Bail is set at $100,000 for a 33-year-old man who allegedly stopped his truck in the middle of a rural Benton County road and robbed another motorist at gunpoint, then shot the man’s car as he tried to get away.
The victim, who did not know alleged attacker Benjamin M. McNair, was hit by one bullet on the leg.
McNair pleaded innocent this past week in Benton County Superior Court to first-degree robbery, second-degree assault with a firearm allegation and second-degree unlawful possession of a firearm.
His trial is scheduled Aug. 31.
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According to court documents, Benjamin Taff was driving on Old Inland Empire Highway at 1:23 a.m. July 11 when a white truck passed him and stopped, blocking the road so Taff had to stop his own car.
The pickup driver then got out, started yelling at Taff and pointed a semiautomatic pistol at the motorist’s head, documents said.
The suspect, later identified as McNair, demanded Taff’s driver’s license, documents said.
Taff told authorities that he handed over his wallet, and the suspect then ran back to his truck.
Taff crashed into McNair’s truck as he tried to escape, but was able to get around the pickup and drive off, court documents said. McNair fired several shots at the car as it left the scene, documents said.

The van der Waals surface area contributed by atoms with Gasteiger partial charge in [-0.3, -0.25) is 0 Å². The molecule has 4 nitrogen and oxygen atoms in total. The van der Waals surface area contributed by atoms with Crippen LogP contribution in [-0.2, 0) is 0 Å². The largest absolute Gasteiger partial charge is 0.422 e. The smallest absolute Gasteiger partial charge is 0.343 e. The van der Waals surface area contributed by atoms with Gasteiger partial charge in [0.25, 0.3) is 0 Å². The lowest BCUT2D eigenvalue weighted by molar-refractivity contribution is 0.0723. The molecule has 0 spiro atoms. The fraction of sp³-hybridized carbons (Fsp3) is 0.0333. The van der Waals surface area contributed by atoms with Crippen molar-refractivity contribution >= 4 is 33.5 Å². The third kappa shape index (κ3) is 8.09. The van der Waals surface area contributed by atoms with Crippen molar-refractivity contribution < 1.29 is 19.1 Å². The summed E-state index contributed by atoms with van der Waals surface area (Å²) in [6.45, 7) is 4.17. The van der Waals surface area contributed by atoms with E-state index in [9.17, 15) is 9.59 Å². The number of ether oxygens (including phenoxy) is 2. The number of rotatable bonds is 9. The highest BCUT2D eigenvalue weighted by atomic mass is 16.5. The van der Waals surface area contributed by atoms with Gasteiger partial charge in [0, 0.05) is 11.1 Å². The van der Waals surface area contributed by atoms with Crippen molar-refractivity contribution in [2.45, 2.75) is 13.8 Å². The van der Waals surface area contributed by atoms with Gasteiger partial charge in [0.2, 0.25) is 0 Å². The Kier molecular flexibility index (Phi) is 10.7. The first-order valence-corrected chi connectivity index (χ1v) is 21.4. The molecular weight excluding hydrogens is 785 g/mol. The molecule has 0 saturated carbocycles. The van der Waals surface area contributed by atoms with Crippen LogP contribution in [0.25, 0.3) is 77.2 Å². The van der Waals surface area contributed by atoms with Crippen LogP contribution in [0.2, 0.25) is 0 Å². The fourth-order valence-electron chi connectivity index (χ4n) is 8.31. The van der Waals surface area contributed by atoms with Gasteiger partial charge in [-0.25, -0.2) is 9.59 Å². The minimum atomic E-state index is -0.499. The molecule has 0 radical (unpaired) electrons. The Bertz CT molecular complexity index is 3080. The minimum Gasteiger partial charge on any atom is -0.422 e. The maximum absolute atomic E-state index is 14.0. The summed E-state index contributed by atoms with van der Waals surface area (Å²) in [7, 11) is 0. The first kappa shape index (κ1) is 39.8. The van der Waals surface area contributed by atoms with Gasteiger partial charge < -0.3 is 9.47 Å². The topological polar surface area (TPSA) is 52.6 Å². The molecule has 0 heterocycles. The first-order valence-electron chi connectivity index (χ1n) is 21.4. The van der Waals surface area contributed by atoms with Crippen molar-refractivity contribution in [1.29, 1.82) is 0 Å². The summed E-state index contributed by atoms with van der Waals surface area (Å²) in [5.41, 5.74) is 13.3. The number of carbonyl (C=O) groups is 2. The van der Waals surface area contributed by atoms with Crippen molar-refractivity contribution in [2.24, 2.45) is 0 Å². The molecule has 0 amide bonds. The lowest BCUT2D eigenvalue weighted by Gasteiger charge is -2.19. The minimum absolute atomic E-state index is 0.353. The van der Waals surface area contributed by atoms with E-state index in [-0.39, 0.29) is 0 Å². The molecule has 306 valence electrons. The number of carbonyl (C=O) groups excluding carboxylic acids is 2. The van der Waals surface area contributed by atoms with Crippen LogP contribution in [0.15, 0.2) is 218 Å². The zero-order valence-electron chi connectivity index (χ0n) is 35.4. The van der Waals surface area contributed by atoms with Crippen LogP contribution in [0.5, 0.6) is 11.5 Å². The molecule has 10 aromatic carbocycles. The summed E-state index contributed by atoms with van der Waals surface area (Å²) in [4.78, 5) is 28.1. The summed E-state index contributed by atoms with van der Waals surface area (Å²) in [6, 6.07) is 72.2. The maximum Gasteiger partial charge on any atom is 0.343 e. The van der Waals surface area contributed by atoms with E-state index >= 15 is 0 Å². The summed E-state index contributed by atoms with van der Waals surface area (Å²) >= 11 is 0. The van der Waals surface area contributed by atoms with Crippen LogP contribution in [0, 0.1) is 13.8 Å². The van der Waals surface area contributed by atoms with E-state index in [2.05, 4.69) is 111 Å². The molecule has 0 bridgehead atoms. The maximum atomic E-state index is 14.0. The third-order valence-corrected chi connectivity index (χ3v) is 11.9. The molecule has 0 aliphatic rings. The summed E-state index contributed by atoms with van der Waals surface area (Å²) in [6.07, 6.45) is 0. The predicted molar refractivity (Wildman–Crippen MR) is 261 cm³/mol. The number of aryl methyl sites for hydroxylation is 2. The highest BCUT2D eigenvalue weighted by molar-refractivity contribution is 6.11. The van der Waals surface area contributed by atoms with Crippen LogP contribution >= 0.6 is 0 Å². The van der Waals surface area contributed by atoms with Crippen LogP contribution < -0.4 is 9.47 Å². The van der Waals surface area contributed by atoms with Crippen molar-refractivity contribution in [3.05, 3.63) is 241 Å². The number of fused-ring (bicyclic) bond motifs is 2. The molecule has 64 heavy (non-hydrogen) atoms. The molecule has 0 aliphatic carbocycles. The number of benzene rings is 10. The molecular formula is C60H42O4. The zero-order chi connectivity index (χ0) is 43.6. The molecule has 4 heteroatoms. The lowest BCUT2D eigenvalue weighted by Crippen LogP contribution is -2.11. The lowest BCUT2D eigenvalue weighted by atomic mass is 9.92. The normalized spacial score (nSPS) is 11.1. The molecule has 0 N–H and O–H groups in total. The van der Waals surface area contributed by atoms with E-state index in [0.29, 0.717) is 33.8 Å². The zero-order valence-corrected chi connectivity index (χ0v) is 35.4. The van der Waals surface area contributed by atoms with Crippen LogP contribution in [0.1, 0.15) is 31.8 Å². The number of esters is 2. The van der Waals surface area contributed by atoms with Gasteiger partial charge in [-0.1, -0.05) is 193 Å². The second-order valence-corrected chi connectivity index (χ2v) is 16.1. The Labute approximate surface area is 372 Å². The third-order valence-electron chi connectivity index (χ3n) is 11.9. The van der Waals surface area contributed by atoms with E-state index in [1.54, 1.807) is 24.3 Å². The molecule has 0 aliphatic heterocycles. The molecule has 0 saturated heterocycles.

Taff immediately called 911. After authorities tracked down McNair in the area, authorities drove him to the location and Taff said he “was 100 percent positive that (McNair) was the perpetrator,” documents said.
Taff was treated for a grazing gunshot wound to his leg. His car reportedly was hit with bullets at least twice.
A daytime search of the reported crime scene turned up a pistol at the base of a utility pole and a wallet with Taff’s credit card in the branches of a tree, court documents said.
McNair “denied committing any crime, but did admit being at the crime scene,” Deputy Prosecutor Terry Bloor wrote in documents.
McNair, who has lived in Sunnyside, was booked into the Benton County jail at 8 a.m.
Records show he has five prior felony convictions as an adult and two as a juvenile. Those convictions include residential burglary, second-degree burglary, reckless endangerment with a controlled substance, first-degree theft and possession of a controlled substance.